Word for the day by Christian Education Forum

Faith Beyond Barriers
Acts 10:44-48

Benson Babu
Long Island MTC, New York

44 While Peter was still speaking, the Holy Spirit fell upon all who heard the word. 45 The circumcised believers who had come with Peter were astounded that the gift of the Holy Spirit had been poured out even on the Gentiles,

It is sad to see that regardless of how far we have advanced as a society, we have used our differences to isolate ourselves from each other instead of using our differences to unite ourselves or at least acknowledge and appreciate our diversities. Even in various Christian families and communities, we see our differences in doctrines and beliefs to be catalysts for contention and strife.  What if we stopped to ask ourselves the question: Is this what God intended for us when He made us all unique?

In the New Testament, as early Christianity began to take root in various parts of Israel and Asia minor, we see a subtle form of discrimination slowly make its way into the church. At this point, the earliest of converts were people of Jewish origin. Some of the Jews who converted to Christianity felt that the Christianity was an extension of their Jewish faith. In other words, non-Jews were not part of this ministry or worthy of salvation or had to become Jews first in order to become saved.

In the passage above, Peter watched as the Holy Spirit descended on a group of non-believers. And prior to this occurrence, he had a vision in which the Holy Spirit showed him a sheet with many living creatures and told Peter to kill and to eat.  Peter initially responded by saying that he had never touched or eaten anything unclean. However, the Holy Spirit admonished Peter not to call unclean what God had made clean.  And as Peter saw the Holy Spirit descend on these people, he came to understand what God meant.  The Gentiles were not unclean people; rather they were made partakers of the same holiness that the Jewish community embraced.  Through the work of Jesus and the Holy Spirit, now they were equally empowered with Jewish Christians to spread the message of Christianity throughout the world.

 This experience emboldened Peter to see that God’s love was not confined by color or race or ancestry.  The apostle Paul also expressed a similar understanding in the book of Galatians when he writes….”there is neither Jew nor Gentile, neither slave nor free, nor is there male and female, for you are all one in Christ Jesus.”  (Galatians 3: 28)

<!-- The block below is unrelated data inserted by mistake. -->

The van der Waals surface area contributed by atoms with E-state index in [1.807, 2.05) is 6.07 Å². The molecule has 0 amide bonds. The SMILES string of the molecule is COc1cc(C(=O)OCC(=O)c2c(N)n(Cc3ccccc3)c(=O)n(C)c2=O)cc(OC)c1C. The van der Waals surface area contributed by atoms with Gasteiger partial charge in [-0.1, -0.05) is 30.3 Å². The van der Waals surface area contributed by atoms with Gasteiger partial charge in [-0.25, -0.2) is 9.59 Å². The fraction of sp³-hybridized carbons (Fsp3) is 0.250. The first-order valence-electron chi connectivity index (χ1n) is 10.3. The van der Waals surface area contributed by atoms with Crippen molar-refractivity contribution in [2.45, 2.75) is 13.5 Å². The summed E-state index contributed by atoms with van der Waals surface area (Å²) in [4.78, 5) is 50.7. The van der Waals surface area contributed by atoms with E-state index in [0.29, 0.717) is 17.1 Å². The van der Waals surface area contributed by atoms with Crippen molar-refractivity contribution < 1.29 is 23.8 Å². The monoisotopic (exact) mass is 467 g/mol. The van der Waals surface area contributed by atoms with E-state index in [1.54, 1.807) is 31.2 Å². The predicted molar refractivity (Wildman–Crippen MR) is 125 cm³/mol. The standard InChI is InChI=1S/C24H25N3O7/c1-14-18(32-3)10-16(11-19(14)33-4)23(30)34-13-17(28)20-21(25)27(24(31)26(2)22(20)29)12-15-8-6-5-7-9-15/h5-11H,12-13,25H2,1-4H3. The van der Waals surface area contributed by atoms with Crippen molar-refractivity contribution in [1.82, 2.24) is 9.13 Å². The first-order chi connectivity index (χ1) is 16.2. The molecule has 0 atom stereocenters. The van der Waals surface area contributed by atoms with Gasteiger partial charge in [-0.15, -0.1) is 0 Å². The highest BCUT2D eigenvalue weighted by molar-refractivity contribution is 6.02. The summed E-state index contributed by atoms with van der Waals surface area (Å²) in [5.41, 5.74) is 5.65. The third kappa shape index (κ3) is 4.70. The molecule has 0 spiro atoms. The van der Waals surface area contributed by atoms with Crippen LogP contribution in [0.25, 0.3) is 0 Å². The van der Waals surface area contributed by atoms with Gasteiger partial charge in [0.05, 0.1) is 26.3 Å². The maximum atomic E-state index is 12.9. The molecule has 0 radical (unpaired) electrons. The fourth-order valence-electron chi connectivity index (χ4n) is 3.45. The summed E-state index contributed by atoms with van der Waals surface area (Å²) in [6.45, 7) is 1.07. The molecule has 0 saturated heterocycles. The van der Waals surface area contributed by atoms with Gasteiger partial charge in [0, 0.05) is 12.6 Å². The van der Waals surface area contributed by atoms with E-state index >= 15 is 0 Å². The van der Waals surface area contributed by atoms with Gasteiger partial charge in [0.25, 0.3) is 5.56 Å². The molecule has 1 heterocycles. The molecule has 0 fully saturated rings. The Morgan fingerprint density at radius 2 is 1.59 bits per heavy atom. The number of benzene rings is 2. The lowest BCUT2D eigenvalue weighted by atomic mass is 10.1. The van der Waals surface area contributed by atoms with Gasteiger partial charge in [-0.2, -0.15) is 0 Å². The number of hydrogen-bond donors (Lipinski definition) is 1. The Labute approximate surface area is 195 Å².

Today, even though we claim to be part of a post-modern society, we still see the barriers that we collectively and individually have set up against others.  We judge others based on what we perceive externally. And it’s in moments such as these we need to ask God for a revelation, just as He did with Peter.  God’s love transcends all barriers and our God is a God that looks at the heart and not the outward appearance (1 Samuel 16:7).

On a personal level, our individual salvation is not the end goal of our Christian faith. The Jews thought they were the sole chosen people of God, but they failed to realize that they were also the chosen conduit through which God would extend His grace and mercy to the entire human race.  As Christians, we are conduits in this world. We are lighted to lighten.  Whose lamp are we lighting today?


God help us not to judge others or discriminate against the people You have placed in the world but help us see that we are conduits in this world to share Your love. Amen.

"For God so loved the world, that he gave his only Son, that whoever believes in him should not perish but have eternal life. " John 3:16. 

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